What is required then? Campaigns. Most motorists know little or might even have misconceptions about the other transport modes and their benefits. Moreover, if they don’t have a clear understanding of the intentions of certain measures that restrict transport in any way, they will be nothing but opposed to these. It is interesting to see the findings of German institute Socialdata, who performed a survey on commuters not using public transport: 21% of the participants were not aware enough of the possibilities offered by public transport, 6% even had a negative opinion of it and a further 5% had been choosing to drive their cars only out of mere habituation.
For many, even a car-free day counts as a campaign, whereas if we truly intend to reach our goals, such an event is ideally backed up with a far more complex planning procedure. Such key elements as defining the goals, defining the target groups, selecting the proper messages and channels are crucial, as highlighted by the MAX-Success Project. In its work assisting municipalities, MAX offers practical ideas and examples on the proper timing of our actions, and on selecting our potential partners or the best deliverers of our messages. In relation to the latter, MAX specifies authenticity as the most important factor, and refers to Christian Ude, mayor of Munich along with deputy mayor Hep Monatzeder, whom are known to ride their bike on a daily basis. Providing the possibility of testing may also be an important campaign element for convincing, just as it was done by organizers of the public transport test month, during which the employees of various companies were motivated to give the buses and the trams a try by providing them with free tickets.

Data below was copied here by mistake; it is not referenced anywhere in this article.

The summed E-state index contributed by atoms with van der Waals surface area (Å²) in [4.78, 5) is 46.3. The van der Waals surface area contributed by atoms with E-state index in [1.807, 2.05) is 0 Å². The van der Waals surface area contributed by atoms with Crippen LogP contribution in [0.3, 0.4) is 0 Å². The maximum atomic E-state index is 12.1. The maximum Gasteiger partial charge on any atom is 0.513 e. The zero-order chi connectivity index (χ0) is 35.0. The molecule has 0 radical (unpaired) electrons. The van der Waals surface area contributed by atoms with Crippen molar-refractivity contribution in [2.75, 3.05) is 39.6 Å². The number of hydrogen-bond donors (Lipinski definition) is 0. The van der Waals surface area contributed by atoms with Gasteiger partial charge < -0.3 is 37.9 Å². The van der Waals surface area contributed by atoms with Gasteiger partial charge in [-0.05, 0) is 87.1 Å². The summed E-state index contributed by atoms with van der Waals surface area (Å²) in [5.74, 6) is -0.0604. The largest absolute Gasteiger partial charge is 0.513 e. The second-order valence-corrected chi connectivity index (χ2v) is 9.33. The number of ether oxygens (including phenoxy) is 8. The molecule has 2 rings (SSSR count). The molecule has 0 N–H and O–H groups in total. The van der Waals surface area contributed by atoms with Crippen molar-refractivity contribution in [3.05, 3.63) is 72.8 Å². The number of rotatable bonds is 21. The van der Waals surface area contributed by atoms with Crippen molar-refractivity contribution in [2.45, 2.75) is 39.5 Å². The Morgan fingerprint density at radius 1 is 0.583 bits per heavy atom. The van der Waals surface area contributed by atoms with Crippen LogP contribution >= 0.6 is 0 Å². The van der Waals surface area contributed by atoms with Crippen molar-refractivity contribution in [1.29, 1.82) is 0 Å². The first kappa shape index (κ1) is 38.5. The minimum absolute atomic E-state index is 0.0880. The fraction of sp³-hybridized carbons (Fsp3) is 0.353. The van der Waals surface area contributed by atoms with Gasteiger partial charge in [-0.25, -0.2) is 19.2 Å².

’Kopf an – Motor aus’ (Think before you drive) was one of the most successful German campaigns in recent years. Its general aim was to promote walking and cycling, but more specifically to persuade motorists to choose cycling or even walking for trips under 6 km. Nine out of a hundred applicant towns were selected to host the campaign for two years running. The launch was preceded by mindful planning; a survey was prepared on the possible ways of changing transport routines, and various partners (civilians, ministries, market researcher institutes, advertising agencies) were also involved. The implementation was divided into three phases with different messages assigned to them. The messages themselves were highlighted by inspiring slogans and also different mediums were selected to ensure that they would be delivered efficiently. The theme colour of the communication in the first phase was red in order to attract attention. The second phase, building on a green visual environment, was all about delivering solutions and hints, while the third phase in which the focus fell on reinforcing and complimenting, was associated with the colour blue.
Graz was the first city in Europe to introduce a 20 km/h speed limit in a significant range of its area. The philosophy behind the project was to focus on raising awareness, rather than implementing expensive infrastructure measures. The various target groups defined in the campaign were addressed with different tools and messages. Decision-makers were approached with the results of various analyses, while opinion leaders were won over with newsletters, the presentations of international experts and public discussions. The citizens were informed and also convinced by information booths, “living” posters, through the local newspapers, countdown advertisements (i.e. ‘Only 10/5/3… more days until the introduction of the new speed limit’) and new city maps. The mayor even offered test driving to the doubters. Not only was the campaign highly successful, but it cost incomparably less than implementing infrastructure measures.
So many cities, so many ways to exploit the possibilities offered by the bicycle. The good news is that there are countless good practices to follow, as shown by the examples above.